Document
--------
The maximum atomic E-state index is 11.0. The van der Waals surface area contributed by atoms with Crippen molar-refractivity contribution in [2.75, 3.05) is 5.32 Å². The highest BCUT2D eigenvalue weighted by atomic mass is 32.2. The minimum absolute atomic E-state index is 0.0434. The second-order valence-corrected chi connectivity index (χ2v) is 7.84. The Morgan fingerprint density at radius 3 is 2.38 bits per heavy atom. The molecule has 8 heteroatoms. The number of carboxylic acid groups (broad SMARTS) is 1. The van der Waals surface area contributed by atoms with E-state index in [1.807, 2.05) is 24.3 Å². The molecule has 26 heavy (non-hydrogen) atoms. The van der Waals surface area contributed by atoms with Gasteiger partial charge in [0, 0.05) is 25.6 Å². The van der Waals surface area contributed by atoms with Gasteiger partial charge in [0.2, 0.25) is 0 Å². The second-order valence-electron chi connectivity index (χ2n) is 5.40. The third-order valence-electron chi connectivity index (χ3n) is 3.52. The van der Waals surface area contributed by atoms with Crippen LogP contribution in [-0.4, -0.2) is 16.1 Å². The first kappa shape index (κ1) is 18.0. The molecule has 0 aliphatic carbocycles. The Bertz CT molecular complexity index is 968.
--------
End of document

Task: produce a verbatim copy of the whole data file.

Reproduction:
The maximum atomic E-state index is 11.0. The van der Waals surface area contributed by atoms with Crippen molar-refractivity contribution in [2.75, 3.05) is 5.32 Å². The highest BCUT2D eigenvalue weighted by atomic mass is 32.2. The minimum absolute atomic E-state index is 0.0434. The second-order valence-corrected chi connectivity index (χ2v) is 7.84. The Morgan fingerprint density at radius 3 is 2.38 bits per heavy atom. The molecule has 8 heteroatoms. The number of carboxylic acid groups (broad SMARTS) is 1. The van der Waals surface area contributed by atoms with E-state index in [1.807, 2.05) is 24.3 Å². The molecule has 26 heavy (non-hydrogen) atoms. The van der Waals surface area contributed by atoms with Gasteiger partial charge in [0, 0.05) is 25.6 Å². The van der Waals surface area contributed by atoms with Gasteiger partial charge in [0.2, 0.25) is 0 Å². The second-order valence-electron chi connectivity index (χ2n) is 5.40. The third-order valence-electron chi connectivity index (χ3n) is 3.52. The van der Waals surface area contributed by atoms with Crippen LogP contribution in [-0.4, -0.2) is 16.1 Å². The first kappa shape index (κ1) is 18.0. The molecule has 0 aliphatic carbocycles. The Bertz CT molecular complexity index is 968.